I also did a huge amount of work with the other guild presidents at UWA, Murdoch and Edith Cowan; coordinating our activities, learning from each other, exchanging ideas. I was pretty involved with the National Union of Students too, which was probably a less important contribution ultimately, but one that was still enjoyable and important for ensuring that there was a national voice for students at a time when there was a lot of changes underway in the education system.

Tell me more about the Guild membership fees; was this the thing you were most passionate about changing during your time as President?

As a part of the student services that the Guild provided at that time, there was a large fee that everyone had to pay as a mandatory business, which was essentially redistributing and subsidising services that I felt should have washed their own face. I thought that most of the Guild fees should have gone into the student representation effort and that the campus services like the library, the bookshop, and the tavern, should have been self-supporting and not profit-seeking. I was focussing on doing that in my year as Treasurer, and then when I was Guild President there was a change of government and one of their policy platforms was to make Guild membership voluntary. I had a lot of plans but they were really swept aside by the student cross-campus campaign to oppose legislation, and then in the background, to prepare the Guild for what was really going to be an inevitable outcome, given all the mad political zealots in the Court government.

What were some of the biggest challenges you faced in your fight against this movement, and in your role as President in general?

The biggest challenge we had was finding a way to interface with the government when they had an agenda that they were mindlessly implementing. We tried very hard but we found very few of the Liberal-Nationals Party Coalition were even willing to speak with us. Unfortunately, the Young Liberals in particular had sought to cast guilds as political hotbeds and demonised us as training grounds for the ALP and so on. A lot of people were of that inclination and had that orientation for sure, but most people’s focus was local—on the campus and not on their own personal ambitions.

So, the biggest challenge I faced personally was working effectively within the university system to ensure that we weren’t a voice to be consulted, but that we were proactive in the development of agendas and initiatives. That can be difficult sometimes because the student representative lifespan is only 12 months on one of those committees.

But the things I was proudest of that we achieved as a Guild Council were the number of students who I know we provided a tremendous amount of help to. We also started some planning of the extension of the Guild House at the time, which was also a big plus for the campus to this day. There were some buildings that were built in the ‘70s and we did a big expansion of it and we planned it, and then the construction started about two years later.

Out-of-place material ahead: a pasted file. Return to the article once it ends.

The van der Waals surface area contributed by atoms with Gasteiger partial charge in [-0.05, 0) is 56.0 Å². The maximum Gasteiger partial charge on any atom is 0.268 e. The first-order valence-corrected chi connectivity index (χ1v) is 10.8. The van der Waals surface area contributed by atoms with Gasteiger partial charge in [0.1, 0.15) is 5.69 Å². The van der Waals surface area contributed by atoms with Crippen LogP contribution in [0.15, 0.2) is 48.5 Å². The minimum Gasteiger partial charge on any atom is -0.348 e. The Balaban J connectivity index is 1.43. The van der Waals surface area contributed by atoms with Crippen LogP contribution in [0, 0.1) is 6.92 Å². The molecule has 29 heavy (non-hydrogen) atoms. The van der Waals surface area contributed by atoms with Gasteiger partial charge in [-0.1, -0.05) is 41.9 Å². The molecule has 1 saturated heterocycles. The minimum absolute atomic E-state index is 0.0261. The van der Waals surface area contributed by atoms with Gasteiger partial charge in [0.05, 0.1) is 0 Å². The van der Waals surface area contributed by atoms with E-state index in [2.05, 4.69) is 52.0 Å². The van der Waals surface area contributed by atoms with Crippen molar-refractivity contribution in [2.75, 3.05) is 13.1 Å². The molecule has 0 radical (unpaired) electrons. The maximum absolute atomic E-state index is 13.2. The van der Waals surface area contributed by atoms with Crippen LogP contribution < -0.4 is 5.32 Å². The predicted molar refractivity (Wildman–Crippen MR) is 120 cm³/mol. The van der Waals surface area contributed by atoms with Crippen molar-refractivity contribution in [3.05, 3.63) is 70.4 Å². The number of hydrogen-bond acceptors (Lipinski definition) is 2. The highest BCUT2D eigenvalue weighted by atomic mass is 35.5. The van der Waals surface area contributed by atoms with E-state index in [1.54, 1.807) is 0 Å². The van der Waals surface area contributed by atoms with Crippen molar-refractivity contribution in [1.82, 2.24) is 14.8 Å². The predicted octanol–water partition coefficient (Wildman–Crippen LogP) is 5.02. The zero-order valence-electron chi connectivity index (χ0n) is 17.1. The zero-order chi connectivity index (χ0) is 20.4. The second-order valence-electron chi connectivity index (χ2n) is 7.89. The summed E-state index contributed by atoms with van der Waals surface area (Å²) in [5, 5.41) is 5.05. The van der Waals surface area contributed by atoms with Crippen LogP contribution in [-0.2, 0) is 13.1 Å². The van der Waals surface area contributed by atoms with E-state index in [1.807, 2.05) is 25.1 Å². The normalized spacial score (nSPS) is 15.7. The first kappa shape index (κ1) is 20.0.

Our focus that year was a bit more practical in terms of bricks and mortar, changing the culture of the service delivery, and making sure the business side of things ran well.

How did working at the Guild influence you and your career after you left Curtin?

It was hugely important in terms of leadership opportunities that were offered [to me] later in my career. I don’t think it made a difference in the first 5 to 10 years of my working life, but as I got much older and I had the opportunity to be involved in leadership roles, I discovered that I had learnt so much—the importance of how you curate your contribution in certain environments.

I gained privileged insight as to how to be more effective in those kinds of environments through my exposure to forums like university council. I think that was tremendously educational for me as an individual. Being responsible for a lot of students in difficult positions and the student representation side [of it], I think it instilled in me a deeper sense of compassion in terms of making sure that everyone is helped along in the process.

A lot of people can be subject to things like harassment, unequal opportunity to participate, and I saw lots of powerful reasons why a representative structure is necessary in any large organisation—to ensure that there is a broad opportunity to participate. I don’t mean that in any kind of socialistic way, it’s more just about giving people a bit of a hand when they need it. From that point of view, I always thought that by getting involved in the Guild and that effort, that it kind of it triggered a few things in me that I hadn’t developed as an individual before that.

Then, most importantly, it developed for me a whole new network of friends of all political colours and different personalities. I think my life is a lot richer for that experience.